Digest of EON Corp. IP Holdings LLC v. AT&T Mobility LLC (Fed. Cir. May 6, 2015) (precedential). On appeal from the District of Delaware. Before Prost, Newman, and Bryson.

Procedural Posture: Plaintiff appealed district court’s grant of summary judgment that all asserted patent claims were invalid as indefinite. CAFC affirmed.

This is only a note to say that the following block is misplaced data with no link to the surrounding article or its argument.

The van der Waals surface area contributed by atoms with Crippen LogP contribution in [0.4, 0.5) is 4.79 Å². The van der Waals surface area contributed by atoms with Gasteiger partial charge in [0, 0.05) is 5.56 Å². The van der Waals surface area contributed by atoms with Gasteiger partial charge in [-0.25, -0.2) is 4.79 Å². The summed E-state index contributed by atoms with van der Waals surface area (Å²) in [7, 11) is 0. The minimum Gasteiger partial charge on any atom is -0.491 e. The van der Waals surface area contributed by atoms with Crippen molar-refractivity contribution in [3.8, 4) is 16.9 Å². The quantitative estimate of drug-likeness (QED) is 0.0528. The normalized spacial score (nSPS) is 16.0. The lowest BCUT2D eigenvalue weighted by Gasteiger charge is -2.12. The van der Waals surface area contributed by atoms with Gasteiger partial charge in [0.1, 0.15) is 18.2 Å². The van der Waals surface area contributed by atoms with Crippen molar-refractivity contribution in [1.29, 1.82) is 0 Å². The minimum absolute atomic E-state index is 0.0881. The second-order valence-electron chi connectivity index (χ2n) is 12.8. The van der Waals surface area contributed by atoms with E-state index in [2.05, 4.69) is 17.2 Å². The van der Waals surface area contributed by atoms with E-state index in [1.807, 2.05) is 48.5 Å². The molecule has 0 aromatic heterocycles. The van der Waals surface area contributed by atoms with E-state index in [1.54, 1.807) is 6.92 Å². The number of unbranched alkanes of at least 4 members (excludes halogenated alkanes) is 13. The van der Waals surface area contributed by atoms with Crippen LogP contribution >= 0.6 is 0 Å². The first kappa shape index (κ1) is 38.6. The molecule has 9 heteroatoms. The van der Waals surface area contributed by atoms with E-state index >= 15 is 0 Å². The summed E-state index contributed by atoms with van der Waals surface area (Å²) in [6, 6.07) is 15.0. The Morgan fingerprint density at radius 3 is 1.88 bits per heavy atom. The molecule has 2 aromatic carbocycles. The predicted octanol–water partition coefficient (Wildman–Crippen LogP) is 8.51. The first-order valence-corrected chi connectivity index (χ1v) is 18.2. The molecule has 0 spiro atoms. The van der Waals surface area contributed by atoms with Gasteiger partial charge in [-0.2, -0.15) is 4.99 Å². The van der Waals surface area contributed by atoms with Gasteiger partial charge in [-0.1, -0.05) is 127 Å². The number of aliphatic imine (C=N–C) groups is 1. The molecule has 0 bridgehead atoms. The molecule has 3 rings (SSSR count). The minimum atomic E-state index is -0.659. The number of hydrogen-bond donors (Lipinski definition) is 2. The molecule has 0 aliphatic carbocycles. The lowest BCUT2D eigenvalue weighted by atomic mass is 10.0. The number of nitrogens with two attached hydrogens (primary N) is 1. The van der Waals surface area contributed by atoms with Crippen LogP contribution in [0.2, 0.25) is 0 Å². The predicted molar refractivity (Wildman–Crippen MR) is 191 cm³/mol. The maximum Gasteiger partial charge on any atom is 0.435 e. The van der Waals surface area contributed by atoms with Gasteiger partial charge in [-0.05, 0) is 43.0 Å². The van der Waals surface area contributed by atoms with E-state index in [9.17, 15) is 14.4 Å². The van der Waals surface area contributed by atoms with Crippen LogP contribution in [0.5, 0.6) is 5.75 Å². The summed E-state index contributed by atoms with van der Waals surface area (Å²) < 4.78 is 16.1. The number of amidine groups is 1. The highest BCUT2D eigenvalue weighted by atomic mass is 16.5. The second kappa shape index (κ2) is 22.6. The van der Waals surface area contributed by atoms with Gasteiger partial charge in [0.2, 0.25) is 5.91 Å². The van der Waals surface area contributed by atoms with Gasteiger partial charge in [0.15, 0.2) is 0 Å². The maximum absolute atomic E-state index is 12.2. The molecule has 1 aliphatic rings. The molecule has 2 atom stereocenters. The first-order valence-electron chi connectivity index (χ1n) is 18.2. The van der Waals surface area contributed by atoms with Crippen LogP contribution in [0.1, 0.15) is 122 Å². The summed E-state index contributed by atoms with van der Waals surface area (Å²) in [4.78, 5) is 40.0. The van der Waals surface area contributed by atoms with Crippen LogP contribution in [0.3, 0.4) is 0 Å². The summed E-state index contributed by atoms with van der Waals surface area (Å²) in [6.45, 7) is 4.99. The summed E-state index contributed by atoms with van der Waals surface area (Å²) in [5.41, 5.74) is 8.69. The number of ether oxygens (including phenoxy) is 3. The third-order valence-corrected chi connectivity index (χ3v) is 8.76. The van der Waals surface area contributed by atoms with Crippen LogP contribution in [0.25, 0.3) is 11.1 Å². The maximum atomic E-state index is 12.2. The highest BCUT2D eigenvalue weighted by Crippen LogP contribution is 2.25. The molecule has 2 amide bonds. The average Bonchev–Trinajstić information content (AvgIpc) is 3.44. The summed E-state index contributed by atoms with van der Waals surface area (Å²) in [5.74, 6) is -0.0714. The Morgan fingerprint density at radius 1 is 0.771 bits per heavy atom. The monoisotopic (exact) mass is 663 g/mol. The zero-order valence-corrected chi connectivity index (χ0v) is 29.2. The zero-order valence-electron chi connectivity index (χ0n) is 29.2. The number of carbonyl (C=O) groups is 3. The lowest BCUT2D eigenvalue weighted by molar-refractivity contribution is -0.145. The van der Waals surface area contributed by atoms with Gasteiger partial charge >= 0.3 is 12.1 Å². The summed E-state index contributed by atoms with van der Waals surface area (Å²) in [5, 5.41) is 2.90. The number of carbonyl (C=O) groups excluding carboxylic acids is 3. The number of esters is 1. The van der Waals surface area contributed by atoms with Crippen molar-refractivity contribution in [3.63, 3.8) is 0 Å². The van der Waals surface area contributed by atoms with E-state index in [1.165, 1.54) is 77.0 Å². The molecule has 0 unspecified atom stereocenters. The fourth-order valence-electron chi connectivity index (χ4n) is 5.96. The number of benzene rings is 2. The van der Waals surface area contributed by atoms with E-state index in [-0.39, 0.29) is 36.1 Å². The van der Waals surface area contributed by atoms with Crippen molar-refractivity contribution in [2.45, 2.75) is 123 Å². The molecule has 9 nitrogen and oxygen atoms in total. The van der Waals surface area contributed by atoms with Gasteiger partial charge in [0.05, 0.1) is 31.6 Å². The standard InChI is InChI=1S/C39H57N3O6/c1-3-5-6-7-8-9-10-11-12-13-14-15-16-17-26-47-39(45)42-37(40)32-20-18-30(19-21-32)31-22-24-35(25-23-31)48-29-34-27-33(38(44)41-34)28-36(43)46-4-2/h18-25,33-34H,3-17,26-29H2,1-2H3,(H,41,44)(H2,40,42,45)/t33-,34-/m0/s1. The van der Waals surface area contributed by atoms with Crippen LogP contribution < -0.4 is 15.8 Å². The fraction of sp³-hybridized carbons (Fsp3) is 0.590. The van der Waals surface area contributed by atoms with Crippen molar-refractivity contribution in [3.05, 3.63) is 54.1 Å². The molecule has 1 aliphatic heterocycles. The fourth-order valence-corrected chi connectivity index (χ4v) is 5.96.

• Indefiniteness / Means-Plus-Function: The asserted patent claims included numerous computer-implemented means-plus-function limitations. Generally, such a limitation requires that the specification disclose an algorithm for performing the claimed function, and it is not enough to disclose, for example, a “processor” as the corresponding structure. But where the recited function is one that can be performed by any general-purpose computer without “special programming,” an algorithm need not be disclosed. “Special programming” does not require any level of complexity and includes known, off-the-shelf software. “A microprocessor or general purpose computer lends sufficient structure only to the basic functions of a microprocessor. All other computer-implemented functions require disclosure of an algorithm.” The knowledge of a person of ordinary skill in the art cannot replace the legal requirement of disclosing an algorithm. Because the specification undisputedly did not disclose an algorithm, summary judgment of indefiniteness was appropriate.